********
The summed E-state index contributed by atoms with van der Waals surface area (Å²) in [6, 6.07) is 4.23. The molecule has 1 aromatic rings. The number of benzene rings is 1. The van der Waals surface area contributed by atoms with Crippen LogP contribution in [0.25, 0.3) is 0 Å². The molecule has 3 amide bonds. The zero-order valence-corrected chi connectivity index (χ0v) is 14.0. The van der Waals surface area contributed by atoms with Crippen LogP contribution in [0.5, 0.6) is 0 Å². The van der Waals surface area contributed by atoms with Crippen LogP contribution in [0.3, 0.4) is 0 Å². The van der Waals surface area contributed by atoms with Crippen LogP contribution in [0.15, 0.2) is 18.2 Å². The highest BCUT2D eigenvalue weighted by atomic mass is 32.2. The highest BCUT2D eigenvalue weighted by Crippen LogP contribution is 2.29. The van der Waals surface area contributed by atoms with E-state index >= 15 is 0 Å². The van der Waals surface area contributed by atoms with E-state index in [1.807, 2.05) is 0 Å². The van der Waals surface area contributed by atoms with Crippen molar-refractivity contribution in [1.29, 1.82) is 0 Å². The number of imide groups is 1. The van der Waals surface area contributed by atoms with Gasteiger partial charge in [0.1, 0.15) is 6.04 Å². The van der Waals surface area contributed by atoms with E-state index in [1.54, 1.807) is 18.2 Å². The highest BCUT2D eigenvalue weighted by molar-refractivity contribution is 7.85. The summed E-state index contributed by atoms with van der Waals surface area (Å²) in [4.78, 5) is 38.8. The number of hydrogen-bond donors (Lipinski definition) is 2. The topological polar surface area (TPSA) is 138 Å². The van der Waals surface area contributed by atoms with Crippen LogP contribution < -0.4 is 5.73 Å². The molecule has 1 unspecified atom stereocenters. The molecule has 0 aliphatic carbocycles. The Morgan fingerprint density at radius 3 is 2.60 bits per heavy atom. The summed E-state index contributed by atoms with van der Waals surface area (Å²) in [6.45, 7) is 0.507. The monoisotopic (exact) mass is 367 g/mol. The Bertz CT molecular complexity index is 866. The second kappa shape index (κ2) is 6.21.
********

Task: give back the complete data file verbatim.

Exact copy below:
The summed E-state index contributed by atoms with van der Waals surface area (Å²) in [6, 6.07) is 4.23. The molecule has 1 aromatic rings. The number of benzene rings is 1. The van der Waals surface area contributed by atoms with Crippen LogP contribution in [0.25, 0.3) is 0 Å². The molecule has 3 amide bonds. The zero-order valence-corrected chi connectivity index (χ0v) is 14.0. The van der Waals surface area contributed by atoms with Crippen LogP contribution in [0.5, 0.6) is 0 Å². The van der Waals surface area contributed by atoms with Crippen LogP contribution in [0.3, 0.4) is 0 Å². The van der Waals surface area contributed by atoms with Crippen LogP contribution in [0.15, 0.2) is 18.2 Å². The highest BCUT2D eigenvalue weighted by atomic mass is 32.2. The highest BCUT2D eigenvalue weighted by Crippen LogP contribution is 2.29. The van der Waals surface area contributed by atoms with E-state index >= 15 is 0 Å². The van der Waals surface area contributed by atoms with E-state index in [1.807, 2.05) is 0 Å². The van der Waals surface area contributed by atoms with Crippen molar-refractivity contribution in [1.29, 1.82) is 0 Å². The number of imide groups is 1. The van der Waals surface area contributed by atoms with Gasteiger partial charge in [0.1, 0.15) is 6.04 Å². The van der Waals surface area contributed by atoms with E-state index in [1.54, 1.807) is 18.2 Å². The highest BCUT2D eigenvalue weighted by molar-refractivity contribution is 7.85. The summed E-state index contributed by atoms with van der Waals surface area (Å²) in [4.78, 5) is 38.8. The number of hydrogen-bond donors (Lipinski definition) is 2. The topological polar surface area (TPSA) is 138 Å². The van der Waals surface area contributed by atoms with Crippen LogP contribution < -0.4 is 5.73 Å². The molecule has 1 unspecified atom stereocenters. The molecule has 0 aliphatic carbocycles. The Morgan fingerprint density at radius 3 is 2.60 bits per heavy atom. The summed E-state index contributed by atoms with van der Waals surface area (Å²) in [6.45, 7) is 0.507. The monoisotopic (exact) mass is 367 g/mol. The Bertz CT molecular complexity index is 866. The second kappa shape index (κ2) is 6.21.